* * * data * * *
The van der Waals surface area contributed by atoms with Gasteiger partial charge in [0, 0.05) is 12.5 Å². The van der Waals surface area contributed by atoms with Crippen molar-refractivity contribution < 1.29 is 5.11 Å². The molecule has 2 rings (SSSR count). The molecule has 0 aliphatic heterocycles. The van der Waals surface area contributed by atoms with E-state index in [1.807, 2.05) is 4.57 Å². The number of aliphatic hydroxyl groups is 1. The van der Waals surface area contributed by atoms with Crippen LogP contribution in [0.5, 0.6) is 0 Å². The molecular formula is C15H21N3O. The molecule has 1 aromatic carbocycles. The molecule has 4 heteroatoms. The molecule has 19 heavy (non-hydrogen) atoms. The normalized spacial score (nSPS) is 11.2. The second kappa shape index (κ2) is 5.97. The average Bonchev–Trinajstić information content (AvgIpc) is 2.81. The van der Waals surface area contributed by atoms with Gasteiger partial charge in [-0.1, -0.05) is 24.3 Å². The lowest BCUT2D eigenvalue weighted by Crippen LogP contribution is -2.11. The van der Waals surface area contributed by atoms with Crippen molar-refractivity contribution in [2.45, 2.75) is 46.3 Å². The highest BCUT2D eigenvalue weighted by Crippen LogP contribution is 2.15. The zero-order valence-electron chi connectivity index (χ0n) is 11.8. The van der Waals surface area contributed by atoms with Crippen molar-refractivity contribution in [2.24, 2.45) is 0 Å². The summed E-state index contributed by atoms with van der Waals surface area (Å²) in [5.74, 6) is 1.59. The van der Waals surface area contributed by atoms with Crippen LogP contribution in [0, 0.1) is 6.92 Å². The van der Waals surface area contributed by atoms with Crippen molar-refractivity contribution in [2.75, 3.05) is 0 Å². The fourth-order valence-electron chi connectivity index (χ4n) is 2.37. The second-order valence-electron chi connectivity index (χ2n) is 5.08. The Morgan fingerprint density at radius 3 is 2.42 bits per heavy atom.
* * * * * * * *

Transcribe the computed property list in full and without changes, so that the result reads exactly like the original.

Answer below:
The van der Waals surface area contributed by atoms with Gasteiger partial charge in [0, 0.05) is 12.5 Å². The van der Waals surface area contributed by atoms with Crippen molar-refractivity contribution < 1.29 is 5.11 Å². The molecule has 2 rings (SSSR count). The molecule has 0 aliphatic heterocycles. The van der Waals surface area contributed by atoms with E-state index in [1.807, 2.05) is 4.57 Å². The number of aliphatic hydroxyl groups is 1. The van der Waals surface area contributed by atoms with Crippen LogP contribution in [0.5, 0.6) is 0 Å². The molecular formula is C15H21N3O. The molecule has 1 aromatic carbocycles. The molecule has 4 heteroatoms. The molecule has 19 heavy (non-hydrogen) atoms. The normalized spacial score (nSPS) is 11.2. The second kappa shape index (κ2) is 5.97. The average Bonchev–Trinajstić information content (AvgIpc) is 2.81. The van der Waals surface area contributed by atoms with Gasteiger partial charge in [-0.1, -0.05) is 24.3 Å². The lowest BCUT2D eigenvalue weighted by Crippen LogP contribution is -2.11. The van der Waals surface area contributed by atoms with Crippen molar-refractivity contribution in [2.45, 2.75) is 46.3 Å². The highest BCUT2D eigenvalue weighted by Crippen LogP contribution is 2.15. The zero-order valence-electron chi connectivity index (χ0n) is 11.8. The van der Waals surface area contributed by atoms with Crippen molar-refractivity contribution in [2.24, 2.45) is 0 Å². The summed E-state index contributed by atoms with van der Waals surface area (Å²) in [5.74, 6) is 1.59. The van der Waals surface area contributed by atoms with Crippen LogP contribution in [0, 0.1) is 6.92 Å². The van der Waals surface area contributed by atoms with Crippen molar-refractivity contribution in [2.75, 3.05) is 0 Å². The fourth-order valence-electron chi connectivity index (χ4n) is 2.37. The second-order valence-electron chi connectivity index (χ2n) is 5.08. The Morgan fingerprint density at radius 3 is 2.42 bits per heavy atom.